By their very nature of being mobile, smartphones probably pose the biggest risks to information security in an organisation. Imagine someone picking up their workstation and walking out the door with it every time they leave the office. This is effectively what employees are doing every day with their smartphones. However, as a result of BYOD, a large proportion of these devices aren’t even provided by the organisation and therefore are often not managed by the organisation’s IT department either. So instead of walking out the door with their office PC, it’s the equivalent of bringing in their home laptop – complete with all the unapproved apps (potentially riddled with spyware, ransomware and other viruses) that their teenage children downloaded the night before – loading it up with corporate data and walking out the door with it.

A third way: Enterprise Mobility Management

It is clear that when it comes to BYOD, organisations need to balance user freedom with the control necessary for security. In fact, it is essential. A totally unmanaged device with full corporate access is a significant security risk every single time it enters or leaves the place of work, but most employees do not appreciate their employer taking their shiny new iPhone 7 – which they paid for themselves for their own personal use – and loading it up with onerous security applications and restrictive policies. It is seen as an invasion of their privacy and overstepping the line between work and personal life. The result? They simply ‘go rogue’ and don’t tell IT about their new device, undermining the organisation’s security policies in an instant.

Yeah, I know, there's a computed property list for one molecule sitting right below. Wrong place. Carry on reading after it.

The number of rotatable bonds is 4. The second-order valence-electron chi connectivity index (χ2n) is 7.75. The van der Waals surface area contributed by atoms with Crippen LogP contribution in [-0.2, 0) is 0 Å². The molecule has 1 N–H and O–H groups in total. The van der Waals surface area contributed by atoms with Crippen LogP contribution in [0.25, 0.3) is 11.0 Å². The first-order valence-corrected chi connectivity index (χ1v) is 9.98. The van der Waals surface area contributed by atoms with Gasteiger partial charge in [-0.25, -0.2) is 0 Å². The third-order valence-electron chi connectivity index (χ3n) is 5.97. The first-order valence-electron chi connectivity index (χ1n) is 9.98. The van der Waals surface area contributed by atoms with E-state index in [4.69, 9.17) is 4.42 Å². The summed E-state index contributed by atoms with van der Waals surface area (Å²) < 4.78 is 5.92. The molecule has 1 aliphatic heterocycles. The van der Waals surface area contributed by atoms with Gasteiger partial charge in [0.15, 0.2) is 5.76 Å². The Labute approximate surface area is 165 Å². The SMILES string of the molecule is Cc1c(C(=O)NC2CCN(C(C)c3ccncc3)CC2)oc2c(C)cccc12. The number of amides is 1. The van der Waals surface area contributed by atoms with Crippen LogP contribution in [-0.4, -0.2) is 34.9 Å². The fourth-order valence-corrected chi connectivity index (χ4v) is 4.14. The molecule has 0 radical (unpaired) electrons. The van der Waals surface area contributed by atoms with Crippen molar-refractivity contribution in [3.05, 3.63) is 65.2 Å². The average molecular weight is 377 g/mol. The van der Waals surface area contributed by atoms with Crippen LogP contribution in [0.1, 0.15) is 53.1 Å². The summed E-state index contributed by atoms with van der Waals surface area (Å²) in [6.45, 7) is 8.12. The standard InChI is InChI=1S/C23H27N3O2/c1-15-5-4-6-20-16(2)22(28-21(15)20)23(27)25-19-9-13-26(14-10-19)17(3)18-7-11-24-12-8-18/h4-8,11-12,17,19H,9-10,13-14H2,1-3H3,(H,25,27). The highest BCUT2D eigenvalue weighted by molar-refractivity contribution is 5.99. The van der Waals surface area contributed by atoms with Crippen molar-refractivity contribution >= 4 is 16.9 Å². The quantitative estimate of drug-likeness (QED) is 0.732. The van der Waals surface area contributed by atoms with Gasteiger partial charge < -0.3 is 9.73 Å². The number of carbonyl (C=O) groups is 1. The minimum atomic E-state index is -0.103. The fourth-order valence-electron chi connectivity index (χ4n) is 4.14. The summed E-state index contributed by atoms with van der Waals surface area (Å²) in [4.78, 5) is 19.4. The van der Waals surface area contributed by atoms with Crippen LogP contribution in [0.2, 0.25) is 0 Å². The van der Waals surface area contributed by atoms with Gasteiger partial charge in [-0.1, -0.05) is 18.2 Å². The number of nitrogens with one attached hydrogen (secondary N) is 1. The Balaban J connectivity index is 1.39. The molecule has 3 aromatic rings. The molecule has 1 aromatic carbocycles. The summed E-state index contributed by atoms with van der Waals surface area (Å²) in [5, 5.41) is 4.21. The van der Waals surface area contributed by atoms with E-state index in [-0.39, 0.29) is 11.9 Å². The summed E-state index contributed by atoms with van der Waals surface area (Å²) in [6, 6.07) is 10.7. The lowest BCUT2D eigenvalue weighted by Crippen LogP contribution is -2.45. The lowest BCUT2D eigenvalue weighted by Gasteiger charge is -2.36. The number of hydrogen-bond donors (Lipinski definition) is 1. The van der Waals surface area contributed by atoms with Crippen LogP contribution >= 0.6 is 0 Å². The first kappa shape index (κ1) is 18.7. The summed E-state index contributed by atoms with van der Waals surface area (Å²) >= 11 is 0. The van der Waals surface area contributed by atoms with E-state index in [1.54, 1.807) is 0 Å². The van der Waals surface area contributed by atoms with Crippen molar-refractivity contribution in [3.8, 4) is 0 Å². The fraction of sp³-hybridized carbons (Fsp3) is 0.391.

Businesses cannot turn the clock back on BYOD, so they need to find a way to manage devices that maximises security while minimising interference. The method that many businesses are turning to is Enterprise Mobility Management (EMM), which provides a single dashboard for monitoring, managing and securing an employee’s mobile device. EMM allows businesses to set access controls for applications, data, apps, email and pretty much anything else within any device it is installed on, and much to the user’s delight, EMM does not bloat their phone with visible corporate controls. In fact, EMM can partition the device to separate work and personal applications and data. This prevents the employer from gaining access to personal information on the phone and if the phone is lost and needs to be remotely wiped, only the work data is affected.

EMM is fast emerging as the next essential cyber security tool for businesses. I believe it will soon be considered as much a necessity as antivirus software, firewalls and VPN. It is essential for BYOD environments because it addresses all three areas of mobile security – the devices, the applications that run on them and the information stored on them.

The reality is you cannot undo technological innovation. You can only embrace and work with it. EMM is the third way for businesses, allowing them to maintain the BYOD policy that has proved so popular with employees while giving back enough control to IT to keep the business safe.

Who knew being in control could be so freeing?

Want to find out more? Visit the Bamboo Technology Group website!